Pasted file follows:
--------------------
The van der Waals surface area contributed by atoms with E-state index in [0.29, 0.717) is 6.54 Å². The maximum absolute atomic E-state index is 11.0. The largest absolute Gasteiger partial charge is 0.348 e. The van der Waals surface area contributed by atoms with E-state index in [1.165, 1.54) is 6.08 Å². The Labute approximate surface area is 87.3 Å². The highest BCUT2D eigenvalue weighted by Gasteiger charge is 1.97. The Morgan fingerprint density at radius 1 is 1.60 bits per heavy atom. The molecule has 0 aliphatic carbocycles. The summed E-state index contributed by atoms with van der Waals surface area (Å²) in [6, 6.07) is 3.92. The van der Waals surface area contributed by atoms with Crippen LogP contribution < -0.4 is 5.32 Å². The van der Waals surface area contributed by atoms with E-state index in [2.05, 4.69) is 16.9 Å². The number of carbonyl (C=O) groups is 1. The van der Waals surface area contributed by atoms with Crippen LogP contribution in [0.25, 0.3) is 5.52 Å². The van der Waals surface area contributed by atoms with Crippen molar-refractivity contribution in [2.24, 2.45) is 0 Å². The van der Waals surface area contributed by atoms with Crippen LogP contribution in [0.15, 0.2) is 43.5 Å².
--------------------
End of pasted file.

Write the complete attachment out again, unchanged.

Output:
The van der Waals surface area contributed by atoms with E-state index in [0.29, 0.717) is 6.54 Å². The maximum absolute atomic E-state index is 11.0. The largest absolute Gasteiger partial charge is 0.348 e. The van der Waals surface area contributed by atoms with E-state index in [1.165, 1.54) is 6.08 Å². The Labute approximate surface area is 87.3 Å². The highest BCUT2D eigenvalue weighted by Gasteiger charge is 1.97. The Morgan fingerprint density at radius 1 is 1.60 bits per heavy atom. The molecule has 0 aliphatic carbocycles. The summed E-state index contributed by atoms with van der Waals surface area (Å²) in [6, 6.07) is 3.92. The van der Waals surface area contributed by atoms with Crippen LogP contribution < -0.4 is 5.32 Å². The van der Waals surface area contributed by atoms with E-state index in [2.05, 4.69) is 16.9 Å². The number of carbonyl (C=O) groups is 1. The van der Waals surface area contributed by atoms with Crippen LogP contribution in [0.25, 0.3) is 5.52 Å². The van der Waals surface area contributed by atoms with Crippen molar-refractivity contribution in [2.24, 2.45) is 0 Å². The van der Waals surface area contributed by atoms with Crippen LogP contribution in [0.15, 0.2) is 43.5 Å².